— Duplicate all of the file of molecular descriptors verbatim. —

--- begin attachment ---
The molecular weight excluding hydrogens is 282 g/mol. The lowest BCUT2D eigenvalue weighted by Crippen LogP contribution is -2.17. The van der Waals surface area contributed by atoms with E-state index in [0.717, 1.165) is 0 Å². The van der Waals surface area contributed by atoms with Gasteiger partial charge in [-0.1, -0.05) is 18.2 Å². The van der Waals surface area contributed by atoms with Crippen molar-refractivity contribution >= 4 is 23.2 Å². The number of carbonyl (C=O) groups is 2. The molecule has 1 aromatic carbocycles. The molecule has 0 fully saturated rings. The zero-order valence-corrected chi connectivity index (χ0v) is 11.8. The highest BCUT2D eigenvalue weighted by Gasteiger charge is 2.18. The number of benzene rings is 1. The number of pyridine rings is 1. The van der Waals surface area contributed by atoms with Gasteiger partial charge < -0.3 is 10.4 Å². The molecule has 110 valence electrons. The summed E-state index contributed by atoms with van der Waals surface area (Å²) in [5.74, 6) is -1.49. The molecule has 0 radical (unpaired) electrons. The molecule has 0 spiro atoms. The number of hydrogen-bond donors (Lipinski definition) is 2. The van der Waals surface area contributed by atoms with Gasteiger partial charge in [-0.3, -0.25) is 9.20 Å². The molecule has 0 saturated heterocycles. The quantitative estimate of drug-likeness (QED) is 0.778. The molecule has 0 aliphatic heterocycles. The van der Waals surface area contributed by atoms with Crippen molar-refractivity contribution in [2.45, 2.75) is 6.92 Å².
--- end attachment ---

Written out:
The molecular weight excluding hydrogens is 282 g/mol. The lowest BCUT2D eigenvalue weighted by Crippen LogP contribution is -2.17. The van der Waals surface area contributed by atoms with E-state index in [0.717, 1.165) is 0 Å². The van der Waals surface area contributed by atoms with Gasteiger partial charge in [-0.1, -0.05) is 18.2 Å². The van der Waals surface area contributed by atoms with Crippen molar-refractivity contribution >= 4 is 23.2 Å². The number of carbonyl (C=O) groups is 2. The molecule has 1 aromatic carbocycles. The molecule has 0 fully saturated rings. The zero-order valence-corrected chi connectivity index (χ0v) is 11.8. The highest BCUT2D eigenvalue weighted by Gasteiger charge is 2.18. The number of benzene rings is 1. The number of pyridine rings is 1. The van der Waals surface area contributed by atoms with Gasteiger partial charge < -0.3 is 10.4 Å². The molecule has 110 valence electrons. The summed E-state index contributed by atoms with van der Waals surface area (Å²) in [5.74, 6) is -1.49. The molecule has 0 radical (unpaired) electrons. The molecule has 0 spiro atoms. The number of hydrogen-bond donors (Lipinski definition) is 2. The van der Waals surface area contributed by atoms with Gasteiger partial charge in [-0.3, -0.25) is 9.20 Å². The molecule has 0 saturated heterocycles. The quantitative estimate of drug-likeness (QED) is 0.778. The molecule has 0 aliphatic heterocycles. The van der Waals surface area contributed by atoms with Crippen molar-refractivity contribution in [2.45, 2.75) is 6.92 Å².